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International Phonetic Association Kiel Convention

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Title: International Phonetic Association Kiel Convention  
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Subject: Dental fricative, Handwritten IPA, International Phonetic Alphabet, International Phonetic Association, TIPA (software)
Collection: International Phonetic Alphabet, Organized Events
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International Phonetic Association Kiel Convention

The IPA Kiel Convention, held by the International Phonetic Association in 1989 in Kiel, Germany, adopted the first major revision of the International Phonetic Alphabet in over 50 years.

Contents

  • Effective date of changes 1
  • Suprasegmental consideration 2
  • Computer Representation of Individual Languages 3
  • See also 4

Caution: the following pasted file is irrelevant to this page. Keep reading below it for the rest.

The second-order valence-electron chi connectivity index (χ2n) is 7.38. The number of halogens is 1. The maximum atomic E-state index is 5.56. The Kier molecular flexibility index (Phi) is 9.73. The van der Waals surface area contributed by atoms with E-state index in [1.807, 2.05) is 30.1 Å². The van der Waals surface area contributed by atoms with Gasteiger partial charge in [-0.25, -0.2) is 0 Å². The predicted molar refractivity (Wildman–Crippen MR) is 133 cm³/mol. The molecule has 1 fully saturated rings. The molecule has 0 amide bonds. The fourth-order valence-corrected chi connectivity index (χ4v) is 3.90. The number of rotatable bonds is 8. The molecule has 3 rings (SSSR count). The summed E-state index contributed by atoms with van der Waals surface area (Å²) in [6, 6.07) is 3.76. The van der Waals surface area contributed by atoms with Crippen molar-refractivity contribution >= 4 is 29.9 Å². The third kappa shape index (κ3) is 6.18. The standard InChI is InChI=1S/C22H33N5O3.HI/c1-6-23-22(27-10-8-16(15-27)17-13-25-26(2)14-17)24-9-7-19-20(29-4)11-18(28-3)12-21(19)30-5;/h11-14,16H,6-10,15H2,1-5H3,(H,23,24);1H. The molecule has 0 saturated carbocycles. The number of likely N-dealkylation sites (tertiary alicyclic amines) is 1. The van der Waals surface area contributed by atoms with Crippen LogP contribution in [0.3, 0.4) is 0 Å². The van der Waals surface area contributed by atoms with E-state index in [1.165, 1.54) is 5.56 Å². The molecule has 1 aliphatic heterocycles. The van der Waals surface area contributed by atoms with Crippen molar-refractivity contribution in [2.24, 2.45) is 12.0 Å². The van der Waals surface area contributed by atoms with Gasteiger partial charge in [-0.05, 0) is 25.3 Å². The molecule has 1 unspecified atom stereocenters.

• References 5

Effective date of changes

The strong yet conservative changes to the alphabet first appeared in the 1993 alphabet and were slightly tweaked in the 1996 revision.

Suprasegmental consideration

Suprasegmental is a term used for intonation, stress, and other prosodic aspects of speech that are hard to denote at the segmental level. The IPA tried to address how to best denote these issues at the Kiel Convention, but the problem has not been truly fixed. The 1993 version, however, had a more expanded suprasegmental section.[1]

Computer Representation of Individual Languages

According to the guidelines originally passed at Kiel, Computer Representation of Individual Languages (CRIL) must have: a digital speech signal, a narrow phonetic or broad phonemic transcription and finally a phonemic citation form. These guidelines were instituted quickly into language software.[2]

See also

References

  1. ^ Advanced Suprasegmental Intonations
  2. ^ Christoph Drexler, Advanced Distribution Means Report


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